POSNameHRRBISBBAOBPSLG
CJason Kendall2386.249.320.325
1BBilly Butler24901.295.365.505
2BAlberto Callaspo4525.310.361.425
SSYuniesky Betancourt8452.260.305.380
3BAlex Gordon217515.270.355.468
OFDavid DeJesus10627.285.351.430
OFRick Ankiel16556.248.297.405
DHJose Guillen8410.255.310.383
OFScott Podsednik35032.277.336.375
INFWillie Bloomquist22215.273.323.340
INFJosh Fields11440.245.309.430
OFBrian Anderson6287.257.326.384
INFChris Getz44721.274.329.378
CBrayan Pena5310.285.338.432

I don't know, am I too optimistic on some of them? Too pessimistic? They all seem reasonable in my opinion. I may project pitchers later this weekend, that is unless something more interesting comes up.

Sunday, March 7, 2010

Gordon out 3-4 weeks

According to Robert Ford the Royals will be without Alex Gordon for the next 3-4 weeks due to a thumb fracture. He apparently suffered it in yesterdays game against the Rangers. It wouldn't surprise me if he begins the season on the disabled list allowing Alberto Callaspo to start at third in his place. If there really is indeed a battle at second base this would allow DM and Trey to get a longer look at Chris Getz.

The lesson learned from last season is don't rush players back on the field until they are healthy. A DL stint and minor league rehab assignment is how they should handle Gordon if he's not ready to go on opening day. After missing most of last season he really needed these spring training plate appearances and if he can't get them he may start off slow yet again (he has hit just .229/.333/.366 for his career in the seasons first month).

Gordon has battled an assortment of injuries in his brief career and has spent 114 days on the DL the last two seasons with thigh and hip problems. Gordon had a mini-breakout in 2008 (109 OPS+) when he hit .277/.392/.496 in that seasons second half but hasn't been healthy since. He is of course one of their keys to the seasons but also one of their biggest question marks.

Friday, March 5, 2010

Catching up

Late last year my laptop died and I was forced to use my phone for online browsing and email. It's a G1 so that's what it was made for but it made my posting here somewhat complicated. Android does have a blogger app but it was too clumsy to deal with so I posted whenever and wherever I got a chance (one time, I kid you not, I wrote a post in my parents basement). Around this time I received an email from Chris Jaffe of The Hardball Times who was promoting his book Evaluating Baseball's Managers, 1876-2008. Chris attached the sections for former Royals managers Jack McKeon and Whitey Herzog which I promised to download and read when I bought a new laptop.....then proceeded to forget all about it.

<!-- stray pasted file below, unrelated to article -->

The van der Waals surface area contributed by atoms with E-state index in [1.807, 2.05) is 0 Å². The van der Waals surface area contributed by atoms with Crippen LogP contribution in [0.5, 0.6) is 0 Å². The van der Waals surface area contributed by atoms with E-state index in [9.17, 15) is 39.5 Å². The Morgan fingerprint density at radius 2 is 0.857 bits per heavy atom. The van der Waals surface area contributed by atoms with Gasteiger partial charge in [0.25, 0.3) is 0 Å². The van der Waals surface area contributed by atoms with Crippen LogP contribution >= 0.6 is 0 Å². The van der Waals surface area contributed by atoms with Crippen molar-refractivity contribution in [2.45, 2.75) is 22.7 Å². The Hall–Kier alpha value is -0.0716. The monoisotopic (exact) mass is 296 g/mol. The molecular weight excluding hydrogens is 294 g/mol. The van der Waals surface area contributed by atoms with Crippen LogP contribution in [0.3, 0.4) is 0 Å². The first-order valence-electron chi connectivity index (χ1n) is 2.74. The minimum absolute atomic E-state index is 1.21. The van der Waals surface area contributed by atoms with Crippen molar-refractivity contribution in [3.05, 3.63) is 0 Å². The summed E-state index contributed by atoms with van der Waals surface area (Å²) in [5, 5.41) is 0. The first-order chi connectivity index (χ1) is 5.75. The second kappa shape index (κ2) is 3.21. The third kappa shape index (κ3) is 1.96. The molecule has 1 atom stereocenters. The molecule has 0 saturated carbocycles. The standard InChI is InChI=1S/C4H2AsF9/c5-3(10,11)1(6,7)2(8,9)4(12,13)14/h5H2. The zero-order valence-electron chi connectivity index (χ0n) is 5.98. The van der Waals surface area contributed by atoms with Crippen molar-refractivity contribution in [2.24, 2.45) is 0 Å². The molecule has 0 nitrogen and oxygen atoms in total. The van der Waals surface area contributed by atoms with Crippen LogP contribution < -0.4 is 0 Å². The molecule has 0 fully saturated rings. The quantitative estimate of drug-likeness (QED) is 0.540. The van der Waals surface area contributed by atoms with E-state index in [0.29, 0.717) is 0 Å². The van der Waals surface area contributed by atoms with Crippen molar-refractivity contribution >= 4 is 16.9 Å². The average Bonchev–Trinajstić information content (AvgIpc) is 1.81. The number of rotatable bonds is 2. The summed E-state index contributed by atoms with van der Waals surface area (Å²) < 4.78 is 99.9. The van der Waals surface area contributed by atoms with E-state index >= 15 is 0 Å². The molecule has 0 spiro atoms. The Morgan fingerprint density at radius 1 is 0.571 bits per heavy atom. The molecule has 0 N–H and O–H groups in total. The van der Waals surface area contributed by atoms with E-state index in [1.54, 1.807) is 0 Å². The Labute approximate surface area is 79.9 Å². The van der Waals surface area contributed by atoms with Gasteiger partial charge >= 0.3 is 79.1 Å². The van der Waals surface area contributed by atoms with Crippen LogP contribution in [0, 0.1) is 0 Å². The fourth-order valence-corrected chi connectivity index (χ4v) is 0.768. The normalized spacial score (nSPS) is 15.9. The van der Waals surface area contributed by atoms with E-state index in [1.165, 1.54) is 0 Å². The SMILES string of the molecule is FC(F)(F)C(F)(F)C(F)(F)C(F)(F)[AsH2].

That is until I recently stumbled upon James Bailey's review of the book for Baseball America. (By the way you should check out Bailey's site Hardball Cooperative, there are some seriously talented writers there.) Luckily I had saved his email and so I promptly read what he sent me three months ago. And I enjoyed it, even though the Royals are only slightly mentioned. This is a worthwhile read and something I think all baseball fans will enjoy. Bailey gives a pretty thorough review so I recommend checking that out if a book about managers interests you. And if it doesn't I'm sure there is another book about the 1975 Cincinnati Reds coming any day now.
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Daniel Shoptaw, Cardinals blogger and the Grand Master of the BBA, recently emailed me and a few other Royals bloggers some few questions for his Playing Pepper series. You can check it out here. We all pretty much think alike which didn't really surprise me, Royals bloggers all seem to be on the same page which is kind of cool.

Wednesday, March 3, 2010

Amazing

"In my mind it’s been an amazing off season for us based on what we were going to be able to spend.” Dayton Moore, 810 AM

a·maz·ing  –adjective
causing great surprise or sudden wonder

I wonder why Moore thinks Kendall can still be productive.
I was surprised when he signed Anderson since he already had Maier, a player with the same skill-set.
I was surprised when he signed Podsednik since he already had signed Anderson.
I wonder why he felt compelled to sign Ankiel after signing Anderson and Podsednik.

It really was an amazing offseason.